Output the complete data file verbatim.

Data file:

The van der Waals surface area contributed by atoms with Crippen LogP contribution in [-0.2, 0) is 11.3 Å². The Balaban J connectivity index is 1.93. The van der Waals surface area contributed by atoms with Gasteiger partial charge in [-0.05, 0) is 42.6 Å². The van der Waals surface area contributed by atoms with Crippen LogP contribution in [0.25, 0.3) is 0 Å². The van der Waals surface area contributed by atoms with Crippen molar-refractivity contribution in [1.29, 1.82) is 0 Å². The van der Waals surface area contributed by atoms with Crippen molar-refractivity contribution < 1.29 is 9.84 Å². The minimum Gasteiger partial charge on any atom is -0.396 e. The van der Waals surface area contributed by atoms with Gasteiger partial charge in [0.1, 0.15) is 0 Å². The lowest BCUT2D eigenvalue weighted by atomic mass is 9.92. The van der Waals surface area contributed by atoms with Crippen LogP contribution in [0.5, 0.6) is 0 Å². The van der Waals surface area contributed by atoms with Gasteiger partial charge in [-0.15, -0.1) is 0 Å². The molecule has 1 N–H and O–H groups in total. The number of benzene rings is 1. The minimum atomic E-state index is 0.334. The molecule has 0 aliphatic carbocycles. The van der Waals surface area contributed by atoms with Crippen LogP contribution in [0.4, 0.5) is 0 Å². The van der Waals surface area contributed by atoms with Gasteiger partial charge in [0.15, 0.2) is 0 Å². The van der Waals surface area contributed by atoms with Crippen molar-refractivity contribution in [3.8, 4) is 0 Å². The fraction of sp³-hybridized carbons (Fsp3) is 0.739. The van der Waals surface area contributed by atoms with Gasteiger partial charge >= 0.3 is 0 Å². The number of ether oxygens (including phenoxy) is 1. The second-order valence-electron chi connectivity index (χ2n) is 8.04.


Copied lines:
The van der Waals surface area contributed by atoms with Crippen LogP contribution in [-0.2, 0) is 11.3 Å². The Balaban J connectivity index is 1.93. The van der Waals surface area contributed by atoms with Gasteiger partial charge in [-0.05, 0) is 42.6 Å². The van der Waals surface area contributed by atoms with Crippen LogP contribution in [0.25, 0.3) is 0 Å². The van der Waals surface area contributed by atoms with Crippen molar-refractivity contribution in [1.29, 1.82) is 0 Å². The van der Waals surface area contributed by atoms with Crippen molar-refractivity contribution < 1.29 is 9.84 Å². The minimum Gasteiger partial charge on any atom is -0.396 e. The van der Waals surface area contributed by atoms with Gasteiger partial charge in [0.1, 0.15) is 0 Å². The lowest BCUT2D eigenvalue weighted by atomic mass is 9.92. The van der Waals surface area contributed by atoms with Crippen LogP contribution in [0.5, 0.6) is 0 Å². The van der Waals surface area contributed by atoms with Gasteiger partial charge in [-0.15, -0.1) is 0 Å². The molecule has 1 N–H and O–H groups in total. The number of benzene rings is 1. The minimum atomic E-state index is 0.334. The molecule has 0 aliphatic carbocycles. The van der Waals surface area contributed by atoms with Crippen LogP contribution in [0.4, 0.5) is 0 Å². The van der Waals surface area contributed by atoms with Gasteiger partial charge in [0.15, 0.2) is 0 Å². The van der Waals surface area contributed by atoms with Crippen molar-refractivity contribution in [3.8, 4) is 0 Å². The fraction of sp³-hybridized carbons (Fsp3) is 0.739. The van der Waals surface area contributed by atoms with Gasteiger partial charge >= 0.3 is 0 Å². The number of ether oxygens (including phenoxy) is 1. The second-order valence-electron chi connectivity index (χ2n) is 8.04.